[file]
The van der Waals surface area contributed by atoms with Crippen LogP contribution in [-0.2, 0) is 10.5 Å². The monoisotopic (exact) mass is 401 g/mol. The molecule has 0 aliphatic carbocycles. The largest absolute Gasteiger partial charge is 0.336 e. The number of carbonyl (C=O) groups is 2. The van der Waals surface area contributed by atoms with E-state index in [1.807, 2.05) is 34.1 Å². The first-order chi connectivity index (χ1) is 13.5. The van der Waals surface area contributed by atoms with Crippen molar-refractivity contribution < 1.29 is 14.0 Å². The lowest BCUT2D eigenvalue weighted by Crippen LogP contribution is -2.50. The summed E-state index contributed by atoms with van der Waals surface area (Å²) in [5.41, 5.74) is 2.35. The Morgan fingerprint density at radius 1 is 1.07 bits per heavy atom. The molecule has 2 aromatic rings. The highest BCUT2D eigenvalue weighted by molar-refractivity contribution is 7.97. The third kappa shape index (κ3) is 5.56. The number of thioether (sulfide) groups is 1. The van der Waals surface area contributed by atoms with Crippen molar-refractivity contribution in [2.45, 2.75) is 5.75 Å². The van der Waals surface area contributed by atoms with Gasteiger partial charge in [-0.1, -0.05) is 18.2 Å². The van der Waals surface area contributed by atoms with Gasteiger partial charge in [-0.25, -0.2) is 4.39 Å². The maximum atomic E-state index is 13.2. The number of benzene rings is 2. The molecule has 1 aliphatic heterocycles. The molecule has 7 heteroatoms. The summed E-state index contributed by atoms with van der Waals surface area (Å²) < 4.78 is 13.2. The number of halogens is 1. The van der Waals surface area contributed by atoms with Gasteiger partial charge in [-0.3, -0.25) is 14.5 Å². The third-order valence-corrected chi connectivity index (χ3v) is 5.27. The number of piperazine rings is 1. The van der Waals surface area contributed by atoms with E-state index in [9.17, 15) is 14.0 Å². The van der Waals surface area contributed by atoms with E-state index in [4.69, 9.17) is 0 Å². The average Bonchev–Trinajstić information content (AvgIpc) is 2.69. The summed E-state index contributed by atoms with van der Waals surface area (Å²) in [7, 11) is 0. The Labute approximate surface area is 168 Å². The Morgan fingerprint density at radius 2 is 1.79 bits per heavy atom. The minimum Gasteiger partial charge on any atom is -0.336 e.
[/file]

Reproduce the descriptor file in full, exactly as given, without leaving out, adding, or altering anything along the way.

The van der Waals surface area contributed by atoms with Crippen LogP contribution in [-0.2, 0) is 10.5 Å². The monoisotopic (exact) mass is 401 g/mol. The molecule has 0 aliphatic carbocycles. The largest absolute Gasteiger partial charge is 0.336 e. The number of carbonyl (C=O) groups is 2. The van der Waals surface area contributed by atoms with E-state index in [1.807, 2.05) is 34.1 Å². The first-order chi connectivity index (χ1) is 13.5. The van der Waals surface area contributed by atoms with Crippen molar-refractivity contribution < 1.29 is 14.0 Å². The lowest BCUT2D eigenvalue weighted by Crippen LogP contribution is -2.50. The summed E-state index contributed by atoms with van der Waals surface area (Å²) in [5.41, 5.74) is 2.35. The Morgan fingerprint density at radius 1 is 1.07 bits per heavy atom. The molecule has 2 aromatic rings. The highest BCUT2D eigenvalue weighted by molar-refractivity contribution is 7.97. The third kappa shape index (κ3) is 5.56. The number of thioether (sulfide) groups is 1. The van der Waals surface area contributed by atoms with Crippen molar-refractivity contribution in [2.45, 2.75) is 5.75 Å². The van der Waals surface area contributed by atoms with Gasteiger partial charge in [-0.1, -0.05) is 18.2 Å². The van der Waals surface area contributed by atoms with Gasteiger partial charge in [-0.25, -0.2) is 4.39 Å². The maximum atomic E-state index is 13.2. The number of benzene rings is 2. The molecule has 1 aliphatic heterocycles. The molecule has 7 heteroatoms. The summed E-state index contributed by atoms with van der Waals surface area (Å²) < 4.78 is 13.2. The number of halogens is 1. The van der Waals surface area contributed by atoms with Gasteiger partial charge in [-0.3, -0.25) is 14.5 Å². The third-order valence-corrected chi connectivity index (χ3v) is 5.27. The number of piperazine rings is 1. The van der Waals surface area contributed by atoms with E-state index in [9.17, 15) is 14.0 Å². The van der Waals surface area contributed by atoms with E-state index in [4.69, 9.17) is 0 Å². The average Bonchev–Trinajstić information content (AvgIpc) is 2.69. The summed E-state index contributed by atoms with van der Waals surface area (Å²) in [7, 11) is 0. The Labute approximate surface area is 168 Å². The Morgan fingerprint density at radius 2 is 1.79 bits per heavy atom. The minimum Gasteiger partial charge on any atom is -0.336 e.